Published on March 17th, 2012 | by Kim LaCapria0
Who Gets Your Facebook When You Die?
Oh, this is awkward- could you imagine your mom or dad logging in to your Facebook, grieving you and desperately seeking a connection- only to find clumsily flirtatious or pettily gossiping private messages behind the settings you so painfully exacted to prevent them from seeing the racier or bitchier facets of your personality?
But it’s a good question… what does happen to first-user access to your Facebook account when you die? Can no one ever log on as you again? I’ve often wondered when spying upon the still-existing Facebook page of my recently deceased former boyfriend, if I sent him a message, would someone read it? (I should note that in my mind, Facebook and his death are firmly linked- it was only after logging on to the service and viewing his page that I’d learned he had died- a strange experience, but not one that is as bad as it sounds insofar as is there any good way to find out someone you love has died unexpectedly?)
And interactions as such are kind of at the heart of the question- should Facebook allow the situation to occur, it isn’t just your beyond the grave privacy being violated. It’s your girlfriend’s. Or your best friend’s dirty divorce details being leaked. Or your co-worker’s concern about sexual harassment in the office. Or the woman in New York who always misses you and regrets missing her last chances to say so, and is tired of telling people how upset she still is that you left without saying goodbye. Ad infinitum.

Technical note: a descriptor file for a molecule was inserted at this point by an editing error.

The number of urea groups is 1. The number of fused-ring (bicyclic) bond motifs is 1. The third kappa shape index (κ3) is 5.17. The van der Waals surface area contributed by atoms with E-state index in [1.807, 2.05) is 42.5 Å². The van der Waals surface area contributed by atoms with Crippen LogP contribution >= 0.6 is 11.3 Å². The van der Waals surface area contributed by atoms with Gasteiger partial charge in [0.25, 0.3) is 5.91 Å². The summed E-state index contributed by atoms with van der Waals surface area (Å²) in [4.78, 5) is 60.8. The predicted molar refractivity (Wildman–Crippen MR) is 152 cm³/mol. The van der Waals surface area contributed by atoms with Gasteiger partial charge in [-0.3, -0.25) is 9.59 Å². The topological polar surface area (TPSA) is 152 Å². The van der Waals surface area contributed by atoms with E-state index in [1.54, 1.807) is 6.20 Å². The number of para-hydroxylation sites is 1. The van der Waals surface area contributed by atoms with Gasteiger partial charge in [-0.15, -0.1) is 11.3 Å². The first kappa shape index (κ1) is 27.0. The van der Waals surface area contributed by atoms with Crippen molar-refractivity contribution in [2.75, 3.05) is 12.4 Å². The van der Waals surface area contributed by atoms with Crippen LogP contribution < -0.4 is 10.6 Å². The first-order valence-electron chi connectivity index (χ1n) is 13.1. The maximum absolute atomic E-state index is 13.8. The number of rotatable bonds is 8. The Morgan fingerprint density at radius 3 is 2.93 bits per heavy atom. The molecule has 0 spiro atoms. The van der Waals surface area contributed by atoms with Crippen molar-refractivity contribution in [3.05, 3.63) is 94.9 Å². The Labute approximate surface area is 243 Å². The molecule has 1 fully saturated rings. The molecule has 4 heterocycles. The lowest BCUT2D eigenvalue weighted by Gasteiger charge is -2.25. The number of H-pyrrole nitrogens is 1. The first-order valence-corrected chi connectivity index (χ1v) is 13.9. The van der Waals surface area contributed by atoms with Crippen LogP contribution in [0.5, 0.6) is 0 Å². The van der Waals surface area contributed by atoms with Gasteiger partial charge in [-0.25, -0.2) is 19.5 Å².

The Washington Post spoke to Karen Williams, whose young adult son was killed in a motorcycle accident back in 2005. Aching for a final connection with her son, Williams contacted the company about logging on with his password, of which she was already in possession. Williams explains that the company basically defriended her:
“I wanted full and unobstructed access, and they balked at that… It was heartbreaking. I was a parent grasping at straws to get anything I could get.”
Williams said within two hours, her son’s account was locked down and inaccessible to her. Which is, in a way, heartbreaking- the young man is beyond caring about his secrets, but in a way, it’s kind of comforting. Perhaps Facebook should consider adding a provision for allowing the unconcerned to pass their Facebook access along to grieving loved ones in the event of their deaths, but one would also think the deceased should have a pre-death say in the matter.
Would you mind your parents, spouse or siblings logging in to your Facebook account when you die?